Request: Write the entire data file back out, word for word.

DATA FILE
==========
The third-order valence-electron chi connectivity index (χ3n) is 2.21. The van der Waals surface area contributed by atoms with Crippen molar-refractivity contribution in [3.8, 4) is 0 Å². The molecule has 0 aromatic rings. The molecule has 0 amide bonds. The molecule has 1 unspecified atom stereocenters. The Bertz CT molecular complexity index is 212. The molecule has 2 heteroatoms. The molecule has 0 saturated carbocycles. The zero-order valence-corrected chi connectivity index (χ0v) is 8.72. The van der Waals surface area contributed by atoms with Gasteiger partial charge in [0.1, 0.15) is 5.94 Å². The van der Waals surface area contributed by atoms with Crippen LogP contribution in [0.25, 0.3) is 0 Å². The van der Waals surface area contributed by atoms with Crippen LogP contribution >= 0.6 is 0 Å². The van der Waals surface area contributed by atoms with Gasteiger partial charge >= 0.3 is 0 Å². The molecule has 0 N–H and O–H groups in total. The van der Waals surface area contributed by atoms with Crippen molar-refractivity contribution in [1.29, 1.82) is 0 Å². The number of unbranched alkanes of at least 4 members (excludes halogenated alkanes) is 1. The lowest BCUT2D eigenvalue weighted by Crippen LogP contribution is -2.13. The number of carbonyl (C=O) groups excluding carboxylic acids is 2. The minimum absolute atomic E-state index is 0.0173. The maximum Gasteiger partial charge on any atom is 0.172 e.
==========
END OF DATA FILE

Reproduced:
The third-order valence-electron chi connectivity index (χ3n) is 2.21. The van der Waals surface area contributed by atoms with Crippen molar-refractivity contribution in [3.8, 4) is 0 Å². The molecule has 0 aromatic rings. The molecule has 0 amide bonds. The molecule has 1 unspecified atom stereocenters. The Bertz CT molecular complexity index is 212. The molecule has 2 heteroatoms. The molecule has 0 saturated carbocycles. The zero-order valence-corrected chi connectivity index (χ0v) is 8.72. The van der Waals surface area contributed by atoms with Gasteiger partial charge in [0.1, 0.15) is 5.94 Å². The van der Waals surface area contributed by atoms with Crippen LogP contribution in [0.25, 0.3) is 0 Å². The van der Waals surface area contributed by atoms with Crippen LogP contribution >= 0.6 is 0 Å². The van der Waals surface area contributed by atoms with Gasteiger partial charge >= 0.3 is 0 Å². The molecule has 0 N–H and O–H groups in total. The van der Waals surface area contributed by atoms with Crippen molar-refractivity contribution in [1.29, 1.82) is 0 Å². The number of unbranched alkanes of at least 4 members (excludes halogenated alkanes) is 1. The lowest BCUT2D eigenvalue weighted by Crippen LogP contribution is -2.13. The number of carbonyl (C=O) groups excluding carboxylic acids is 2. The minimum absolute atomic E-state index is 0.0173. The maximum Gasteiger partial charge on any atom is 0.172 e.